The question is whether meaningful journalism is possible in such brevity. Portioned like a commercial to gain your interest, stories excite with one highlight before dropping to a quick conclusion that usually ends nestled up to another ad. The headlines enforce the sensationalism, superlatives go hand in hand with global issues and every now and then a “death of a baby” human-interest story fills the leftover space in the upper left hand corner.

Still, Fellner has been right before, and his new pitch, “4 – Newspapers in One,” may reflect the same populist instincts that made the mass-market monthly NEWS the most successful launch ever in post-war Austria. Having now sold the Verlagsgruppe NEWS family of periodicals to Gruner & Jahr, Fellner is feared by the competition as much for his hit-and-run tactics as for his innovative conceptual approach.

And the “4 in one” idea seems aimed at competing head on with nearly all the other existing Austrian dailies at once, from the well structured, informative Der Standard, which reports in depth on local, national and international news, to boulevard-style weeklies like Seitenblicke, the “Everyman” dailies like the middleclass Kurier and the working class Kronen Zeitung.

Whether he will succeed or not is an open question. Questions arise whether Fellners goals are set too high. Seitenblicke, for example, is wrapped in a sensational pink that far exceeds the quality and reading comfort of Österreich’s boulevard section.

Fellner’s consortium of partner banks invested €50 million in the launch, enabling him to start off with 250,000 issues in the first print run, and 600,000 for the first weekend edition, thus catapulting the paper to the number two spot  in Austria-wide rankings. He even had the German manufacturer MAN design and build him an entirely new printing press, enabling him to print at least the title page on glossy paper for the weekend editions and on high quality newsprint for the remainder of the week.

It is apparent that the enormous budget and the skill of the experienced staff create the best imaginable basis for a powerful and competitive newspaper.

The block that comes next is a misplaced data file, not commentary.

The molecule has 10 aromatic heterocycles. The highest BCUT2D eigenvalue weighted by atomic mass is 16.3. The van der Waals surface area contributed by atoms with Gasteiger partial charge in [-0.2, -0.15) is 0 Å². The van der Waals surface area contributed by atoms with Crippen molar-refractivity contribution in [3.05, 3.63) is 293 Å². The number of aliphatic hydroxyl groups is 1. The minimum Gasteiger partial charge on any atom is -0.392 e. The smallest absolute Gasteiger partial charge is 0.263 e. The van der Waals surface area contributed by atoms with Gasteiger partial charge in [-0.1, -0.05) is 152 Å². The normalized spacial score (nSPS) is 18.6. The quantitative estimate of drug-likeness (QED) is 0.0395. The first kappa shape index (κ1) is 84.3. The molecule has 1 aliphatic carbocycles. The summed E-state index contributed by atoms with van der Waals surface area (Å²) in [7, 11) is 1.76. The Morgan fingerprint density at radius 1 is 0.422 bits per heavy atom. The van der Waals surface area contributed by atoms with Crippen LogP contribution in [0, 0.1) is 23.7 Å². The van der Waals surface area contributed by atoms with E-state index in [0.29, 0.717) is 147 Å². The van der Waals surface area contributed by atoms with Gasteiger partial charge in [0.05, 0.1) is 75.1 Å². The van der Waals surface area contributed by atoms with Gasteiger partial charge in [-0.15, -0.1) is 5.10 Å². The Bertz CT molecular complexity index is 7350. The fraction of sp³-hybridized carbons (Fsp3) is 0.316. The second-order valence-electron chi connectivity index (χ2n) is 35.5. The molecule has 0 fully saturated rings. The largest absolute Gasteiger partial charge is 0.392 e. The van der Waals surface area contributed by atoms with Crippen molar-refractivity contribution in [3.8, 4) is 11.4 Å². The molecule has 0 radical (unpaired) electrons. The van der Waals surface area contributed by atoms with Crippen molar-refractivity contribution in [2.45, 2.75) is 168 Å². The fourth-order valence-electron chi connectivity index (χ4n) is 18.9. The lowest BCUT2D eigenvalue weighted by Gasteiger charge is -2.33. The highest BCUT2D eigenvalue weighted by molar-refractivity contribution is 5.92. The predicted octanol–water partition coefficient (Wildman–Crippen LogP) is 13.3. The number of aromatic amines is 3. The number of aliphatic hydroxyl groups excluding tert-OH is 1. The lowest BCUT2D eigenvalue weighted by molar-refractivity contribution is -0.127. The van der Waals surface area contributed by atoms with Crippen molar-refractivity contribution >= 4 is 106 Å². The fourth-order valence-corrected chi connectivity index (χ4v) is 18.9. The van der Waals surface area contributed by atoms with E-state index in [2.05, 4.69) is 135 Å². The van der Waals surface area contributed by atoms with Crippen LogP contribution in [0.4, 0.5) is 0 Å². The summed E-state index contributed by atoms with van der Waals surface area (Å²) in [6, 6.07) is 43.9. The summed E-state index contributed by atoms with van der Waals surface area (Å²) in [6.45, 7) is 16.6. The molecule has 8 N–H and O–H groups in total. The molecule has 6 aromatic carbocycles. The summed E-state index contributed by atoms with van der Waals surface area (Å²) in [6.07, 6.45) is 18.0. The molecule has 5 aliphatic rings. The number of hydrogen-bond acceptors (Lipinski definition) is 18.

The first issue of Österreich sold out just hours after its release, largely due to a massive promotion campaign preceding the launch. Not even malfunctioning printing presses, which prolonged the release for a couple of hours could stop the euphoria at the newsstands. Fellner also encountered problems with the delivery service, and some subscribers had to wait several of days for home delivery; as of this writing, others were still waiting.

Some time will have to pass to let the initial moments of excitement wear off, of course, before Österreich’s impact on the print media market can be accurately assessed, or where it falls in relation to other papers.

Media experts generally predict only mild success for the new paper; it’s simply neither informative, nor glossy enough to become a market leader in one of those segments.

Fellner’s publications have, by European standards, an unusually high percentage of paid content to editorial, what his competitors term “Fellnerismus,” a phenomenon that allows him to promote aggressively, despite the questionable objectivity.

And as to that “show generation” of MTV readers, let’s just say that Fellner may have underestimated us. Yes, our lifestyles may be accelerated, and our concentration spans shorter. But it may also be that we are simply less tolerant: We do zap around when bored.

And the problem for Fellner may be simply that, when zapping around, we are likely to find a better program than the one he is offering.